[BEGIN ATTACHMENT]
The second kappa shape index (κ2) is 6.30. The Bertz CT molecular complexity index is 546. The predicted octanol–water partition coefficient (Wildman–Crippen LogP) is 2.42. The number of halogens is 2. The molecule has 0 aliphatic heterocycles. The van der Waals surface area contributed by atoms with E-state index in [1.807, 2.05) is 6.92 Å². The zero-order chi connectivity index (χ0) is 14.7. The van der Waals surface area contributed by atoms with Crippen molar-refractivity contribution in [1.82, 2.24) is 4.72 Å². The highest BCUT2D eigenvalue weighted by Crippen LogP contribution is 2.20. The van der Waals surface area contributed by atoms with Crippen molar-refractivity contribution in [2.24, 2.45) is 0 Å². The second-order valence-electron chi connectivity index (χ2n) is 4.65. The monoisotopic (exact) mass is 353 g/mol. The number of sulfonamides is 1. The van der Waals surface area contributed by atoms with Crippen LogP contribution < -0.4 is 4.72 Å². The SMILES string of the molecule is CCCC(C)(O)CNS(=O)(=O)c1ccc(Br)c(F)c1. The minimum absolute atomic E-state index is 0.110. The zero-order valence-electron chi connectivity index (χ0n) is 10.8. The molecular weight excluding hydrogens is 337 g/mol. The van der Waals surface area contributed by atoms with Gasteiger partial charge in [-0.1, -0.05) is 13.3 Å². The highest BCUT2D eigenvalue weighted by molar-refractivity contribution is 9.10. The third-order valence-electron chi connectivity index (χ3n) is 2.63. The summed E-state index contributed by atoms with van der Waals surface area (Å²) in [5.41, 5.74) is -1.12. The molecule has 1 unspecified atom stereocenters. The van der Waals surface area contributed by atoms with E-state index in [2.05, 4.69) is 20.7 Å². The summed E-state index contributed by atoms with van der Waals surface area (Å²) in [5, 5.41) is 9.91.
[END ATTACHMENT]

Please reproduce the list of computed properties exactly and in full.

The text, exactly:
The second kappa shape index (κ2) is 6.30. The Bertz CT molecular complexity index is 546. The predicted octanol–water partition coefficient (Wildman–Crippen LogP) is 2.42. The number of halogens is 2. The molecule has 0 aliphatic heterocycles. The van der Waals surface area contributed by atoms with E-state index in [1.807, 2.05) is 6.92 Å². The zero-order chi connectivity index (χ0) is 14.7. The van der Waals surface area contributed by atoms with Crippen molar-refractivity contribution in [1.82, 2.24) is 4.72 Å². The highest BCUT2D eigenvalue weighted by Crippen LogP contribution is 2.20. The van der Waals surface area contributed by atoms with Crippen molar-refractivity contribution in [2.24, 2.45) is 0 Å². The second-order valence-electron chi connectivity index (χ2n) is 4.65. The monoisotopic (exact) mass is 353 g/mol. The number of sulfonamides is 1. The van der Waals surface area contributed by atoms with Crippen LogP contribution < -0.4 is 4.72 Å². The SMILES string of the molecule is CCCC(C)(O)CNS(=O)(=O)c1ccc(Br)c(F)c1. The minimum absolute atomic E-state index is 0.110. The zero-order valence-electron chi connectivity index (χ0n) is 10.8. The molecular weight excluding hydrogens is 337 g/mol. The van der Waals surface area contributed by atoms with Gasteiger partial charge in [-0.1, -0.05) is 13.3 Å². The highest BCUT2D eigenvalue weighted by molar-refractivity contribution is 9.10. The third-order valence-electron chi connectivity index (χ3n) is 2.63. The summed E-state index contributed by atoms with van der Waals surface area (Å²) in [5.41, 5.74) is -1.12. The molecule has 1 unspecified atom stereocenters. The van der Waals surface area contributed by atoms with E-state index in [2.05, 4.69) is 20.7 Å². The summed E-state index contributed by atoms with van der Waals surface area (Å²) in [5, 5.41) is 9.91.